Viktor Tikhonov and the Team USSR, 1991. Source: ITAR-TASS
For many Russians, the death on Nov. 24 of hockey coach Viktor Tikhonov spelled the end of an era.
North American hockey fans respected him as an adversary, whether his Soviet team was overcome, as by the U.S. in the Miracle on Ice at the 1980 Olympics, or unstoppable, as in the three Olympics after that.
Tikhonov, who died aged 84 after a long illness, was never a household name in North America though. In Russia he was a national hero, but more than that, a symbol of an entire age.
Calm and authoritative, with alert eyes, he was a reassuring presence for many, the embodiment of a long-ago time when Soviet sporting dominance was unquestioned and deservedly so. Until the end, he was keen to restore that dominance, as his former goalie Vladislav Tretiak, now head of the Russian Hockey Federation, remembered.
"He devoted his entire life to hockey,” he told the R-Sport news agency. “Even when I was with him in hospital, we were discussing what needed to be done … to raise the Russian national team to the very highest level.”
In Tikhonov’s 1980s heyday, any loss by his Soviet team was a shock. Even during the pain and chaos of perestroika, victory at the 1988 Olympics showed there was still a place – the ice – where the Soviet Union was thriving. At his final Olympics in 1992, he led the Unified Team, which brought together most of the newly-independent ex-Soviet nations for one last shot at gold. It was rare moment of unity at a time when Soviet Union, so recently a superpower, had fractured into 15 countries.
By then, however, it was not just Tikhonov’s team that was an anachronism. His coaching style had been inherently bound up with the Soviet system and, though he tried to continue as coach of Russia and his old club CSKA Moscow, it was never the same.
Tikhonov’s career embodied a very Soviet way of looking at sports. Athletes were servants of the state, working for achievements that would boost national glory and show the superiority of Marx and Lenin. If that meant bending the rules, no problem.
In a time when the NHL’s professional players were barred from the Olympics, Russian pros were free to chase medals – the state officially considered them soldiers who played as amateurs. That rationale gave Tikhonov complete control over his players’ lives, since he was officially their officer and they were his soldiers. Using CSKA – the army’s hockey club – as the base for his Soviet national team, he could confine players to barracks, forcing them to train for much longer than their rivals from other countries.
With the collapse of the Soviet Union in 1991, that all broke down. The system clung together for one more year to win a swansong Olympic gold, but its foundations had crumbled. In the late 1980s, Tikhonov had already been forced to keep some players out of the team for fear they might defect to the West in pursuit of the riches on offer in the NHL.
With the Soviet state gone, they were no longer his soldiers and they left the barracks, many going on to become legends of the NHL, such as Slava Fetisov and Pavel Bure. In cities like Detroit and Vancouver, they were the North American household names that Tikhonov, despite his glittering career, never quite became.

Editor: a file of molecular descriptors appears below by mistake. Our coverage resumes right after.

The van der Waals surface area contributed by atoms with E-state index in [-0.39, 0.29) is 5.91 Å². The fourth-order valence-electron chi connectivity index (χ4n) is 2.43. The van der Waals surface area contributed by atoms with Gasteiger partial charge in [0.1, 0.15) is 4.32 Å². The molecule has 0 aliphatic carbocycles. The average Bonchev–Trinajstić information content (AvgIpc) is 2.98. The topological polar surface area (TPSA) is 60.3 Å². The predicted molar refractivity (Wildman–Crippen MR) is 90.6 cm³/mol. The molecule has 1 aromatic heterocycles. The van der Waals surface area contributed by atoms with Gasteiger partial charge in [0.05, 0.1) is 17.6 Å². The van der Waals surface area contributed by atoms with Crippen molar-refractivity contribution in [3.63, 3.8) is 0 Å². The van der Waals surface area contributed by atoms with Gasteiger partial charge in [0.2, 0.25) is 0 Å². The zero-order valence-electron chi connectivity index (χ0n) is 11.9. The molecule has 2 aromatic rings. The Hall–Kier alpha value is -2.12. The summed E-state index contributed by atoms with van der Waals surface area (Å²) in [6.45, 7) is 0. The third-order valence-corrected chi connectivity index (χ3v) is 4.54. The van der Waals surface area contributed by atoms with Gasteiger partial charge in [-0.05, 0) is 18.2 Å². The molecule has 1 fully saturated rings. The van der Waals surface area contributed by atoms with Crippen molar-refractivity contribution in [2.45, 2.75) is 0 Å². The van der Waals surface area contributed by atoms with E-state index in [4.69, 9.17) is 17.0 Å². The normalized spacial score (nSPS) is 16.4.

His passing is an opportunity to reflect on the passing of that Soviet sports system and how it influences Russia today.
The idea of sports as a means to achieve national glory is there in almost all countries, but it remains especially strong in Russia, where poor performances by a national team can still prompt furious denunciations by ministers and members of parliament.
That mentality was especially prominent in February as Russia topped the medal table at its home Winter Olympics in Sochi. In an echo of Tikhonov’s career, Russia was frequently strongest in sports in which its athletes depend on lavish government support and those from other countries often subsist on meager sponsor payments, but its hockey team of NHL stars failed to make it past the quarter-finals. Zinetula Bilyaletdinov became the latest in a line of Russian coaches who have failed to match Tikhonov’s feats in the six Olympics since his third and last gold medal.
But that’s not to say Sochi was a carbon copy of the Soviet sports mentality. Far from it. With a couple of exceptions, modern Russian coaches and the powerful Sports Ministry may have much more authority over athletes than in the U.S. or Britain, but it pales in comparison with the modern Chinese sport machine, let alone the Soviet Union.
Born in 1930 in Stalin’s Moscow, trained as a locksmith at the age of 12 during the Second World War, as a hockey player for the Air Force club, then as coach of the Soviet national team, Tikhonov lived his most of life in service to the Soviet state. While many of the ideas that permeated his career remain in modern Russia, most of the conditions that shaped him are long gone.
With Tikhonov’s passing, his methods and his many achievements move deeper into the realms of history.
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